The course is a component of the larger Terrascope program (of which I am a proud member of the first cohort) designed to teach leadership and teamwork skills to students as they work on unbearably large and complex problems related to global environmental management (usually) or a coupling between human and environmental systems more broadly. The class is expertly designed and run, played a major role in my own personal development, and would be the one class that I would unconditionally recommend to any incoming MIT freshman. Furthermore, if any faculty FE-reader is trying to build a program in "sustainable development" at the undergraduate level, I would strongly recommend that they try to develop a similar course.
The course is described by Kip Hodges (my first research supervisor, now at ASU) in a Science article this week (read it here for free):
Students are presented in the first class with a challenge that can be stated simply, but that is deceptively complex and has no straightforward answer. Over the course of the semester, it is their job collectively to “imagineer” a proposed solution, to articulate their solution, and to explain how they arrived at it.
(To be clear about how the class works, on the first day of my first semester at MIT, Kip walked into the room and put up on the board
"Develop a way to characterize and monitor the well-being of one of the last true frontiers on Earth – the Amazon Basin rainforest – and devise a set of practical strategies to ensure its preservation."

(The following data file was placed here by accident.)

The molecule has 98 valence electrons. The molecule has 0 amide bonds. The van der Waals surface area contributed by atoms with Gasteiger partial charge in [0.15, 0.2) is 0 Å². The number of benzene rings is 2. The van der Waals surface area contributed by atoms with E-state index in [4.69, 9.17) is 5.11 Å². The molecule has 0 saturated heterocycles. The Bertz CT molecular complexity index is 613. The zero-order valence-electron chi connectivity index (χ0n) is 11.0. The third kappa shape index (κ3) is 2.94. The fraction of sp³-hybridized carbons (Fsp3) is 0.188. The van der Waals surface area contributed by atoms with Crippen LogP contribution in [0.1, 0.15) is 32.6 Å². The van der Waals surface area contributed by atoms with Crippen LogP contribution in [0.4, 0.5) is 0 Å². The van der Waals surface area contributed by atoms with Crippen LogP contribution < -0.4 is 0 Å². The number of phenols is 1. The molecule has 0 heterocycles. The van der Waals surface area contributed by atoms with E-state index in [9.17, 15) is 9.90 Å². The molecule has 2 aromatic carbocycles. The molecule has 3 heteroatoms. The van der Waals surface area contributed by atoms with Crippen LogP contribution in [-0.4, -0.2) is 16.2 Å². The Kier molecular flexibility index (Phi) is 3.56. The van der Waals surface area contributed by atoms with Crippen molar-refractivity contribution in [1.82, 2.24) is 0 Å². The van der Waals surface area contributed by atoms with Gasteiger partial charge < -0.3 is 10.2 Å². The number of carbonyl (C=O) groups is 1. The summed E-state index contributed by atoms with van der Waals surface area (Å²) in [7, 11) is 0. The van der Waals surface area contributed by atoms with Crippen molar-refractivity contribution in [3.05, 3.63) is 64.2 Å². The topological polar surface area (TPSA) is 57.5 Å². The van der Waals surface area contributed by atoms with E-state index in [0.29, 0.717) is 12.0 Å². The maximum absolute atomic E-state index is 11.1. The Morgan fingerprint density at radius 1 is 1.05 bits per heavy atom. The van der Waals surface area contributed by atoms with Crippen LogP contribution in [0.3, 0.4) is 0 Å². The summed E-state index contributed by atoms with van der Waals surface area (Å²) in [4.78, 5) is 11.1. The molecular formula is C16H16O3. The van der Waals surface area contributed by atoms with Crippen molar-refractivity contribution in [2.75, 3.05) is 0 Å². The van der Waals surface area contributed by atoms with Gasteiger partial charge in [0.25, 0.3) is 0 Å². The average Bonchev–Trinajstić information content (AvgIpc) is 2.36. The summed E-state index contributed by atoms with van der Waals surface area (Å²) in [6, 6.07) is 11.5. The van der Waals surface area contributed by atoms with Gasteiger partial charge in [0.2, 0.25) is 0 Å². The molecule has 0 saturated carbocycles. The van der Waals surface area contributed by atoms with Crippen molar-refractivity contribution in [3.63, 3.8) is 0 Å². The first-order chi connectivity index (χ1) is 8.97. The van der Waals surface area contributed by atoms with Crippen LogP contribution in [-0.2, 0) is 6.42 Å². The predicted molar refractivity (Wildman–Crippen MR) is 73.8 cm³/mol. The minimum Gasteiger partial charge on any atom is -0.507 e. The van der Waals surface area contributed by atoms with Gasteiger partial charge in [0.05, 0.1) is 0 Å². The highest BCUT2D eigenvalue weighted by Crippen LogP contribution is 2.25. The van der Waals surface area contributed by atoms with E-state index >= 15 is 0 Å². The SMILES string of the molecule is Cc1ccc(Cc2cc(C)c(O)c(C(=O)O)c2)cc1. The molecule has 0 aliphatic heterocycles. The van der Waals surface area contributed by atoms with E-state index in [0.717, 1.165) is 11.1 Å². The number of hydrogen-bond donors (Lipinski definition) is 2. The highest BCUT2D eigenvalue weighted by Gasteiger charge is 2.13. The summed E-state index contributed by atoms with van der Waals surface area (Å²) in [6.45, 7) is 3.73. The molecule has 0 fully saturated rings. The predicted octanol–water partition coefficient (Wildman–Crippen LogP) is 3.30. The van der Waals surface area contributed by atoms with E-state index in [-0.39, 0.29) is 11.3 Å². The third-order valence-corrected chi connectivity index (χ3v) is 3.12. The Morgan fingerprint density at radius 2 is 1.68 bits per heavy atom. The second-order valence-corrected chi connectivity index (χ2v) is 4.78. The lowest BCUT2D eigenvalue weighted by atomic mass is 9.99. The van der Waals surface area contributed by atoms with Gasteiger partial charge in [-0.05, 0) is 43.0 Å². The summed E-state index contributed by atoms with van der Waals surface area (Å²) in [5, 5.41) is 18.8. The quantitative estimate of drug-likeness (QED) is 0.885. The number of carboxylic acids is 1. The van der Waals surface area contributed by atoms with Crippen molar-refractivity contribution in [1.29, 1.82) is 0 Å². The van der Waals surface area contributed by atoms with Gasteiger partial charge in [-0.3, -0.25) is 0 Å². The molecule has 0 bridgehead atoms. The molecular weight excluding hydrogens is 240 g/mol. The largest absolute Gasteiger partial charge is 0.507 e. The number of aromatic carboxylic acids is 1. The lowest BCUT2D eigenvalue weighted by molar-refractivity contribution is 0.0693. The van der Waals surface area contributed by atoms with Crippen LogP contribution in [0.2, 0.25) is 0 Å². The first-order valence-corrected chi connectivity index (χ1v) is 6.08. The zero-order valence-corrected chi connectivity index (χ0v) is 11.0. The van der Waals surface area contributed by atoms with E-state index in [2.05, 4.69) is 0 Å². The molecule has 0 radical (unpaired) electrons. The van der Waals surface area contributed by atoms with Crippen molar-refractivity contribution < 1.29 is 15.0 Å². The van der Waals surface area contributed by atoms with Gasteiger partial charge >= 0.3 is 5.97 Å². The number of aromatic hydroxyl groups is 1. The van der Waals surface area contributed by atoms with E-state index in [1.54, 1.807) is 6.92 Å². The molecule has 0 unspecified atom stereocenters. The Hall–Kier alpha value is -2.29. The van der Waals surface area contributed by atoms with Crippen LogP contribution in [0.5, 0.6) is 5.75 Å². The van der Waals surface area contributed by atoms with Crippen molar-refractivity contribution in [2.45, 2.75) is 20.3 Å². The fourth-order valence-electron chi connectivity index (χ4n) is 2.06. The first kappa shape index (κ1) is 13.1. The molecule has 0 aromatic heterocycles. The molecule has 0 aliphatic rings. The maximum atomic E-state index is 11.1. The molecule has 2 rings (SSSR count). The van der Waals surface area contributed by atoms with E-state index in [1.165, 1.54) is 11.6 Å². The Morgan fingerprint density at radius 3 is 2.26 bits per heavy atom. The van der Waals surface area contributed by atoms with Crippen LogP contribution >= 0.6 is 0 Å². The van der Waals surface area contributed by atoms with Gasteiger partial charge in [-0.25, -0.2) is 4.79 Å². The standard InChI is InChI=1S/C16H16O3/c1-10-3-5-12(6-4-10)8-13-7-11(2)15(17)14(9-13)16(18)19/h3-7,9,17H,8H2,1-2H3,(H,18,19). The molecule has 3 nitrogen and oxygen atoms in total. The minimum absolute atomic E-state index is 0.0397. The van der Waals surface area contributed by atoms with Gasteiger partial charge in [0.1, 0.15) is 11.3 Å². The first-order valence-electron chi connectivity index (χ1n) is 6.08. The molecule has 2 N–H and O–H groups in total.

and said "go". I'm not kidding.)
The instructor’s role in this class is primarily to create an environment conducive to self-directed learning. There are no lectures, although the students are exposed in a casual way to a series of case studies that are germane to their problem....
In the early years of offering this subject, we passed on to the students a list of people who had been recruited by the instructional staff and had volunteered to participate in such discussions. However, we soon found that such recruiting efforts were unnecessary; many at all levels of the academic community are open to such informal interactions when they are precipitated by students asking questions that begin with a phrase like: “What is your take on ….” These casual conversations are especially valuable because they impart an appreciation for practical integration of acquired knowledge
The course is currently run by Sam Bowring and Ari Epstein and it's material is up on MIT's Open CourseWare. This year's cohort recently gave their final presentation (watch it here). My cohort's website is still up here (search long enough, and you can even find my freshman photo).